In Beowulf contrast is an important structural element. The theme, characters and setting are all developed through the use of various contrasts, including good versus evil, light and dark, and youth versus age. .
The first time Grendel is mentioned, he is described as a descendent of Cain. Immediately, the reader knows that Grendel is evil, because Cain was the murderous son of Adam and Eve. "Conceived by a pair of those monsters born of Cain, murderous creatures banished by God."" (lines 20-21) Grendel began attacking Herot and eating men, a hideous act of evil. By contrast, as soon as Beowulf heard of the trouble that was facing Hrothgar, he immediately set sail to help the Danes. This act illustrates that Beowulf stands against evil. When Beowulf first reaches the island, he is asked for his lineage. Beowulf states that "My father was a famous soldier, known far and wide as a leader of men."" (line 174-176) This shows that Beowulf came from a good family, and it is in direct contrast to the evil roots of Grendel. Grendel comes from evil and becomes an evil monster, and Beowulf is from a brave and noble family and becomes a crusader for good. The theme of this poem, good versus evil, is clearly shown because of Beowulf-s attempts to rid the world of terrorizing monsters, like Grendel.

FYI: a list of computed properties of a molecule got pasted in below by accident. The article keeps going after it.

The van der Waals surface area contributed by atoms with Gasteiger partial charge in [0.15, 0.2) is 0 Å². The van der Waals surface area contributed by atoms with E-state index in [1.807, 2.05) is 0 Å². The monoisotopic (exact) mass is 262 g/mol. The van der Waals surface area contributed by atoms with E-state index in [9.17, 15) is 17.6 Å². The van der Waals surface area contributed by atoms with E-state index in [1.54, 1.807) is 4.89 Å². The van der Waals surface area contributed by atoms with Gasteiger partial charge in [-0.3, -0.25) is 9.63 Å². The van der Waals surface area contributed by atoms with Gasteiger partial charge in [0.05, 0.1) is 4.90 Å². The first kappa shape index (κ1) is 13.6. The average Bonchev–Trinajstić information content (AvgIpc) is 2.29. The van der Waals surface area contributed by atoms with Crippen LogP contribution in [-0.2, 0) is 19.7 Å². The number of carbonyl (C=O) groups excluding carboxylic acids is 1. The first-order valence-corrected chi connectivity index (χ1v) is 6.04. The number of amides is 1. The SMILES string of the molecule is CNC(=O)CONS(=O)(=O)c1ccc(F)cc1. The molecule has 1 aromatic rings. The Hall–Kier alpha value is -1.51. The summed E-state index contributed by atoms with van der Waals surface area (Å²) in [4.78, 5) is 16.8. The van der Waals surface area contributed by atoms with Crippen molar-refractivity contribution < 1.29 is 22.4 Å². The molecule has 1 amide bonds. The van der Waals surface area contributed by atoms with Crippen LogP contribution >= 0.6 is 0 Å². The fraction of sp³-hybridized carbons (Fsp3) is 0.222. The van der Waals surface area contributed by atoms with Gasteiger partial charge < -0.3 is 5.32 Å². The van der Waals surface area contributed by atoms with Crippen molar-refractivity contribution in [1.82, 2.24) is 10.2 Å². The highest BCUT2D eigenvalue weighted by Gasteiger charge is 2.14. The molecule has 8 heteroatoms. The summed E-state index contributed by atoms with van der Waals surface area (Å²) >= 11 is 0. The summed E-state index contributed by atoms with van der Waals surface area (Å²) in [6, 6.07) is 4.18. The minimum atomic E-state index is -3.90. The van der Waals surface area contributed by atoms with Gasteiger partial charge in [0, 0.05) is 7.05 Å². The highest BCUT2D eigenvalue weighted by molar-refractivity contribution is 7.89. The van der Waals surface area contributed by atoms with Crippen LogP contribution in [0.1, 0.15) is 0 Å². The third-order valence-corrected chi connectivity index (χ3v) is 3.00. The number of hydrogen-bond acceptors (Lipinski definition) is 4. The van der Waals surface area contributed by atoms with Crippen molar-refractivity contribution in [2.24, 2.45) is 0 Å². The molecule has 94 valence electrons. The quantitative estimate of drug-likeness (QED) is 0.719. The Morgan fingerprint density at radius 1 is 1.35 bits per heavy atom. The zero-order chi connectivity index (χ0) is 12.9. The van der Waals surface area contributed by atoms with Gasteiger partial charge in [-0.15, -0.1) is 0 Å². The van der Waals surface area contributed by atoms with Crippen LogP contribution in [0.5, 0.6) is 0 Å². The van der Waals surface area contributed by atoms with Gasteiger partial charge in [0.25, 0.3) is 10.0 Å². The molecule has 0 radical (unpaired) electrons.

Just as the theme is developed through the contrast of the monsters' and Beowulf's basic natures, similarly the contrast of light and dark dominates the setting. .
Every time Beowulf and his men are mentioned, it is during the day or in a lighted place such as Herot. "Standing in the round-curled prow they could see sparkling hills, high and green jutting up over the shore, and rejoicing."" (lines 135-138) By contrast, darkness pervades the setting of the monsters. Grendel only attacks under the cover of night. "Then when darkness had dropped, Grendel went up to Herot."" (lines 30-31) Similarly, Grendel's mother lives deep under the watery depths, where hardly any light reaches.